If you search on Amazon for books using the key phrase “UX design”, more than 1,000 titles will appear. That’s a lot of titles to wade through if you’re looking to read about user experience! One of the most difficult parts of making a list of the best UX books is that there are so many awesome ones out there. I could write a must-read list that goes on forever.
I chose the following UX titles either because they have played a significant role in the way I view my place as a UX designer or because they address foundational design topics that every UX designer should understand. I’m leaving out a fair number that have been published in all aspects of design, from usability and research to interaction design and how to present and speak to your design decisions. This reading list is intended for you to use as a starting point.
1. Badass: Making Users Awesome by Kathy Sierra
Kathy Sierra’s book is all about the strategy for creating successful products and services. Badass: Making Users Awesome looks at how to look at a product or service from the user’s perspective.
So instead of relying on marketing tactics that might be unethical, we can create products that lead users to champion them with their friends and family. A win for everyone!
The design and layout of the book is unlike that of most — it lays out the argument with a lot of visuals. And it’s an easy read. This has led to some negative reviews complaining that the book is just a PowerPoint PDF. Lay that aside, and the message is strong. It’s a great look at the point-of-view statement and how a well-written one can be influential in creating awesome products that users love.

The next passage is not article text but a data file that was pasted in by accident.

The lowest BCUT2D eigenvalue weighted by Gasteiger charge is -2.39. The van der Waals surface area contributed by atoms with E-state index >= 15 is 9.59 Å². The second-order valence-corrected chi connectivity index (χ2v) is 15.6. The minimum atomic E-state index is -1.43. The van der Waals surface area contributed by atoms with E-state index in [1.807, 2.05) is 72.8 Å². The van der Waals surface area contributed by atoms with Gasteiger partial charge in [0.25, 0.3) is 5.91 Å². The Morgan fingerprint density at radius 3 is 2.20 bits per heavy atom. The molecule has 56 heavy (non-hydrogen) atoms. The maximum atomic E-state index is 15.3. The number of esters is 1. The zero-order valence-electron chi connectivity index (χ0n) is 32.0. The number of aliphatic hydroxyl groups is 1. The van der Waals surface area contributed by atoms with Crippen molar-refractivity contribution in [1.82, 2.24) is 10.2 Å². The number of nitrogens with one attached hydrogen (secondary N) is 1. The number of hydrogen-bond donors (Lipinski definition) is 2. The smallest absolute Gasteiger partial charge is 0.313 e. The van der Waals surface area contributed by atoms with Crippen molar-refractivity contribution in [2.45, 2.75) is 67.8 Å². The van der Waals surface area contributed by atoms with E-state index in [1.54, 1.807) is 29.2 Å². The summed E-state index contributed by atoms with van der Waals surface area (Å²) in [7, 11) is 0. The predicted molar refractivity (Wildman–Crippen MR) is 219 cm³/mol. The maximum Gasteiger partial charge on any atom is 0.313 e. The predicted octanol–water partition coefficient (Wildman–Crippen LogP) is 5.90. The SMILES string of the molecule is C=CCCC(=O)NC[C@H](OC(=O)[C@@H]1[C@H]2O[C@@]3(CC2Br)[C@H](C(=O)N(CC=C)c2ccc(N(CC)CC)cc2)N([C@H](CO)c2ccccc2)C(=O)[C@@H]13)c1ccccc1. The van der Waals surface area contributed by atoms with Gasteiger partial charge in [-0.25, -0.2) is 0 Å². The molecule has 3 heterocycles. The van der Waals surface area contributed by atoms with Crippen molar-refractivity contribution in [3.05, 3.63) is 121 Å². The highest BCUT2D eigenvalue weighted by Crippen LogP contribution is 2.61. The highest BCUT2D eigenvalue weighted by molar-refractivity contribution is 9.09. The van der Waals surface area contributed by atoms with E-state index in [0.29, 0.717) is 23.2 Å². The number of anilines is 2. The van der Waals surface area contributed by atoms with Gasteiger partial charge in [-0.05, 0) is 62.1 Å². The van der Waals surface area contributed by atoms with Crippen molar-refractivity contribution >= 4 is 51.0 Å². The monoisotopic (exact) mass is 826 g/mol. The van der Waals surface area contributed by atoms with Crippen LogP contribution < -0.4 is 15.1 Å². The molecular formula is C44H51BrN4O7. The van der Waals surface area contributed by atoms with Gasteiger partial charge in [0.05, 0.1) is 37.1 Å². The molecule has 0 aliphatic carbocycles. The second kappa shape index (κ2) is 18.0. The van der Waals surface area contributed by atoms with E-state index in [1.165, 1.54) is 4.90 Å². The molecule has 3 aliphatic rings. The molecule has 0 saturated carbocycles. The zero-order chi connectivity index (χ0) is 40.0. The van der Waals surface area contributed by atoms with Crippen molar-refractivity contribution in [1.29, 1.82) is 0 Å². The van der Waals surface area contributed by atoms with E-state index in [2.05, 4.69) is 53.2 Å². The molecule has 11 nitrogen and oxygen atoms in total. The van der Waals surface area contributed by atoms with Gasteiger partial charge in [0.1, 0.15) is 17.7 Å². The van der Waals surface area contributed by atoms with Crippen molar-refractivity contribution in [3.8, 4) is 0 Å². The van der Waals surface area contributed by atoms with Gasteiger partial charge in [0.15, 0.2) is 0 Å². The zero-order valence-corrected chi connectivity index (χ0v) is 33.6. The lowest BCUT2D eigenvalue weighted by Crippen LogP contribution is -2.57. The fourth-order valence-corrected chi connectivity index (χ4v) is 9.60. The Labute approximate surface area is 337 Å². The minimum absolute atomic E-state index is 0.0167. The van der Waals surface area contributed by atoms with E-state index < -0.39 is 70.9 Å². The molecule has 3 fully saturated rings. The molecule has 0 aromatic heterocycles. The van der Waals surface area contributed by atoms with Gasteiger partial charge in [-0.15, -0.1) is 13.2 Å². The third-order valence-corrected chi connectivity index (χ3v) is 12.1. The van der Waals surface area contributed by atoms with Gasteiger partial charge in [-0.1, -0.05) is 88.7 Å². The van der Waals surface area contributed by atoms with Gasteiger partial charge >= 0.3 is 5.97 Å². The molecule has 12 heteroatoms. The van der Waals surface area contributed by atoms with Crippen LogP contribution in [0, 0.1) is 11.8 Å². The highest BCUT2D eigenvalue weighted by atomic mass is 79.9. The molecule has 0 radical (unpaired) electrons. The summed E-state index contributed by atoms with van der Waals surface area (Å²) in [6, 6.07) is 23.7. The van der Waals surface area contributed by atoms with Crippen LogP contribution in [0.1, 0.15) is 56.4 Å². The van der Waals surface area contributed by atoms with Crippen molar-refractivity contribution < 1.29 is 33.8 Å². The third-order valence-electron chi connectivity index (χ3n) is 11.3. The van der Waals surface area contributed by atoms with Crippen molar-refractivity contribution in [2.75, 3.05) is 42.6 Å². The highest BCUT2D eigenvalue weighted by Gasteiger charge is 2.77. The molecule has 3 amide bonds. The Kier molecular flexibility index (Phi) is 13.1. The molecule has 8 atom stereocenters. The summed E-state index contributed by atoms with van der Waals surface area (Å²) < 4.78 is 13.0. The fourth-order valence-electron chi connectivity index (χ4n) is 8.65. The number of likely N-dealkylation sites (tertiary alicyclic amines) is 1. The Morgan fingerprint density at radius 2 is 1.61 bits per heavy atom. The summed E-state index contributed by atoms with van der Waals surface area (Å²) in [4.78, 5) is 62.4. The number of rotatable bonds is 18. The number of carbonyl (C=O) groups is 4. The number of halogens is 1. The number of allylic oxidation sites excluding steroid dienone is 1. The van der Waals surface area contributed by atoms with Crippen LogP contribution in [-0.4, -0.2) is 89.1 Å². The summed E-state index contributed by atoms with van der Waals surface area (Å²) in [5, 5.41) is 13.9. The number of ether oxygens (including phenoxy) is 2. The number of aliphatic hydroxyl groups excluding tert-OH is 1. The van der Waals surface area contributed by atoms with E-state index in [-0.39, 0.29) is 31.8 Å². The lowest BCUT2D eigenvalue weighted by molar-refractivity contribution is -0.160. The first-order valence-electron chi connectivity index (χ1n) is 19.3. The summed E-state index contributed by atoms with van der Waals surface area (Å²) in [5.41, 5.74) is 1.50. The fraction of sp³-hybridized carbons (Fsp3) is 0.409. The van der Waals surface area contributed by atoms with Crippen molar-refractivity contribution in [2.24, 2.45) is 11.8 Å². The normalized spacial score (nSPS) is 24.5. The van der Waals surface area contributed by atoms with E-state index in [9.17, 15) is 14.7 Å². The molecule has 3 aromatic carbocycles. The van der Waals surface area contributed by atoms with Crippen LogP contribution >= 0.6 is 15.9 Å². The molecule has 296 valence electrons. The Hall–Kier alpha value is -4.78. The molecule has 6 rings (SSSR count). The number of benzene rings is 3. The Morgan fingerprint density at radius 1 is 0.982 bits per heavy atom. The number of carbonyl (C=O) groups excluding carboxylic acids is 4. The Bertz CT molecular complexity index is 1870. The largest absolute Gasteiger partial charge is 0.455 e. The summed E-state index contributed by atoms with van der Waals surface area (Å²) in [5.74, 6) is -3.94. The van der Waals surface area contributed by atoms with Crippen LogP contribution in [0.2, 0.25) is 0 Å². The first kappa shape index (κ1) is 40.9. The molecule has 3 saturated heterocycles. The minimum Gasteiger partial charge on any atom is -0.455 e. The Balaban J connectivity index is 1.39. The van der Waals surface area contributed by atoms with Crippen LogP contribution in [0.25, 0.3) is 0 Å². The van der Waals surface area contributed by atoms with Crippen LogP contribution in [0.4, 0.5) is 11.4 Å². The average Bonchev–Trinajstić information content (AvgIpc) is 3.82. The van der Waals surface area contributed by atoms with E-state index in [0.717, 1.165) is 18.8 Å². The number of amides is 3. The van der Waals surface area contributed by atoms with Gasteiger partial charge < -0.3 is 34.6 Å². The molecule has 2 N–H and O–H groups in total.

When you read this book, it will start to make sense why some products do really well in the market and why others don’t. It will help show you how to shift your design strategy so that it can be successful too.
2. Just Enough Research by Erika Hall
Erika Hall’s book on UX research is a joyful and informative read you could probably finish in a single day.
This slim how-to manual, published by A Book Apart, walks the reader through the basics of user research, from talking to stakeholders in an organization through analysis and reporting. Hall’s writing style makes the topic — which can be dry in other books — fun and approachable.